Fighting corruption in the age of “fake news”

Fighting corruption in the age of “fake news”

Four key approaches

"Fake news", the dissemination of false information, has become a major threat to public trust in democracy and news media outlets over the past years.

Just last month, the Global Corruption Barometer for Latin America and the Caribbean showed that over half of the people in the region think false information is spread frequently or very frequently to influence elections. Numbers were especially high in Brazil, where more than three in four citizens think this happens – surely not a coincidence, considering the numerous reports of fake news around Brazil’s 2018 presidential election. But the issue is a global one, affecting the 2016 presidential election in the US as well as the Brexit referendum in the UK.

So, what does the phenomenon of fake news – and the use of the phrase – mean for anti-corruption activists around the world?

What is fake news and how does it relate to anti-corruption?

The term "fake news" refers to both the intentional distribution of incorrect information as well as to efforts to discredit accurate reporting. The concept has been used at several points in history, however its use has increased rapidly over the last five years.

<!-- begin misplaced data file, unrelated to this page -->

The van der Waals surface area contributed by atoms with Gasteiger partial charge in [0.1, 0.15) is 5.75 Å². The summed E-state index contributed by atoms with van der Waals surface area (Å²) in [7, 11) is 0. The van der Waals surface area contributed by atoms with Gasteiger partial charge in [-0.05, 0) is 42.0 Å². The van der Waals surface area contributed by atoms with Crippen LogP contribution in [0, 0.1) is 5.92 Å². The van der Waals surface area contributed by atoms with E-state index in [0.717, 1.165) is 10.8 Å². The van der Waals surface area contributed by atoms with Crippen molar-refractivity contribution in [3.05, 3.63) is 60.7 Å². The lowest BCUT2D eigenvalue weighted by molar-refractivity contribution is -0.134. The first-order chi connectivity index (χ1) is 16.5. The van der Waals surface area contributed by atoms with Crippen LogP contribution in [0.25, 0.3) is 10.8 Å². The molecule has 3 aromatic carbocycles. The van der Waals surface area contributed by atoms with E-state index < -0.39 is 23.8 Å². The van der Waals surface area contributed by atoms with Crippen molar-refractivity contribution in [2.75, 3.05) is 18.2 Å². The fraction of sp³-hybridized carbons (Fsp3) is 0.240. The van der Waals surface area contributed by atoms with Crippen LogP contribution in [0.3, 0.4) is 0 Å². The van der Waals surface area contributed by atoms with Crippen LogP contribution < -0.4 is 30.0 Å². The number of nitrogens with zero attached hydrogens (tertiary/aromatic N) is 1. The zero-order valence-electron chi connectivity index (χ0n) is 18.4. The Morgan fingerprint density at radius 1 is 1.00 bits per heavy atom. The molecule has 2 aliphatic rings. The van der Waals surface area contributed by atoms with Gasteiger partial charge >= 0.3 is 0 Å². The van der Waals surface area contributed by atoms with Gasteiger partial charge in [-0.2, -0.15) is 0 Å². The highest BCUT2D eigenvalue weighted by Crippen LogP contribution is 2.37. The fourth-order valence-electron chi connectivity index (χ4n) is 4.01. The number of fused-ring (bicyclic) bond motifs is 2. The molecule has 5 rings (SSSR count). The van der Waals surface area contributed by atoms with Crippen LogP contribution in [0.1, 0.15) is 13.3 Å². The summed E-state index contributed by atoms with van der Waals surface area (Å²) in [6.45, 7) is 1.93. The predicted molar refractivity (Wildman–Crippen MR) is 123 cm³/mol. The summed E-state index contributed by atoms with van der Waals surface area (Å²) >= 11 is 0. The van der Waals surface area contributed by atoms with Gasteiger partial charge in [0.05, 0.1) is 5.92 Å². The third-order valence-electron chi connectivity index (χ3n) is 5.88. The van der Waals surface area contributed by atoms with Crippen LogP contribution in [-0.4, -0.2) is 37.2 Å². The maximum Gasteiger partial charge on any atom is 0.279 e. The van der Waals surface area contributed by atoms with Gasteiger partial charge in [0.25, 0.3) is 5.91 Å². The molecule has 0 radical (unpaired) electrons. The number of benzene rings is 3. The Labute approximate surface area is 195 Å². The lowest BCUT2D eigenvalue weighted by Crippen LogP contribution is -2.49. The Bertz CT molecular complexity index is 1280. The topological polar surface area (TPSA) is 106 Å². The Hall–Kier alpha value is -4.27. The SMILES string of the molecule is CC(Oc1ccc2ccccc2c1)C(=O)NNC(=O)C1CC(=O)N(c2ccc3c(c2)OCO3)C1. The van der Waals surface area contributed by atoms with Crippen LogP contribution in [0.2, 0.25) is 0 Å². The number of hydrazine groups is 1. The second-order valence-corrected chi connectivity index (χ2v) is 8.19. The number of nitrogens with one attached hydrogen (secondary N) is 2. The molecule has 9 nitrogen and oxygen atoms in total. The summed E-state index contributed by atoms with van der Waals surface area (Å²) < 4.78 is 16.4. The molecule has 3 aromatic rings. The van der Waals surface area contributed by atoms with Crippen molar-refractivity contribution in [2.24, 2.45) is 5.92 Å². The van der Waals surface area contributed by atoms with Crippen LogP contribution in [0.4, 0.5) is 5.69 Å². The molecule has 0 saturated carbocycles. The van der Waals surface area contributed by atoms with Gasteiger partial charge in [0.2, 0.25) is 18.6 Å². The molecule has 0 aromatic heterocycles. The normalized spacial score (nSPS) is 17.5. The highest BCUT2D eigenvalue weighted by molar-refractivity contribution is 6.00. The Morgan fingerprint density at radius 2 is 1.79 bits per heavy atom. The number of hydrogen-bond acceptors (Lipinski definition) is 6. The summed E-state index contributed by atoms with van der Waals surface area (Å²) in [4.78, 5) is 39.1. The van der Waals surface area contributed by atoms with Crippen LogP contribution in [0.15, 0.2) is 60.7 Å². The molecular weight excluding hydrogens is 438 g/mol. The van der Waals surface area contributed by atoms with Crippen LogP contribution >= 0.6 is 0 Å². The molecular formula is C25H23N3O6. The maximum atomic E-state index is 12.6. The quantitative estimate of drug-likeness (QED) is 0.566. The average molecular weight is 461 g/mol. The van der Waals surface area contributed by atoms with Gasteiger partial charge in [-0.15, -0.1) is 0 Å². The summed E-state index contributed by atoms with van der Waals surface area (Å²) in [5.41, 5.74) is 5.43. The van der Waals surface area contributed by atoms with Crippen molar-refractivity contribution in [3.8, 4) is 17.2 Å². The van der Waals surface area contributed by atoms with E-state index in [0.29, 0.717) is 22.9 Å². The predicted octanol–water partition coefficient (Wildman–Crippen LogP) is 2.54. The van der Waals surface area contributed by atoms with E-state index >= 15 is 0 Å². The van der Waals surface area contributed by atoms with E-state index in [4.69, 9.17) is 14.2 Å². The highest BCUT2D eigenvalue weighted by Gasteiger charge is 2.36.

While the effects of fake news have yet to be fully understood, they give cause for concern among anti-corruption activists. Anti-corruption activism relies strongly on trust in independent media outlets and the use of social media, and the impact of fake news in undermining this trust is a real threat.

Read more on the Anti-Corruption Knowledge Hub: Fake news and corruption

In addition, activists might find themselves targeted by fake news campaigns, damaging their credibility and legitimacy in the eyes of the public. While the scale of the threat should not be exaggerated, anti-corruption activists should consider strategies to guard against fake news.

Misinformation campaigns

In many cases, fake news can cast doubt on the integrity of people or institutions who are targeted by a particular fake news story.

The most prominent recent example was the use of the term around the 2016 US presidential election. Several commentators labelled misinformation spread in the context of the election as fake news. Then presidential candidate Donald Trump also used the term extensively in political speeches and his Twitter account to discredit various news outlets and news reports unfavourable to him – a practice that continues to the present day.

There have also been misinformation campaigns against anti-corruption activists themselves. In Ukraine, anti-corruption activists at NGOs and officials at anti-corruption bodies in the country have been targeted by fake news stories, with the apparent objective to diminish the public’s faith in them.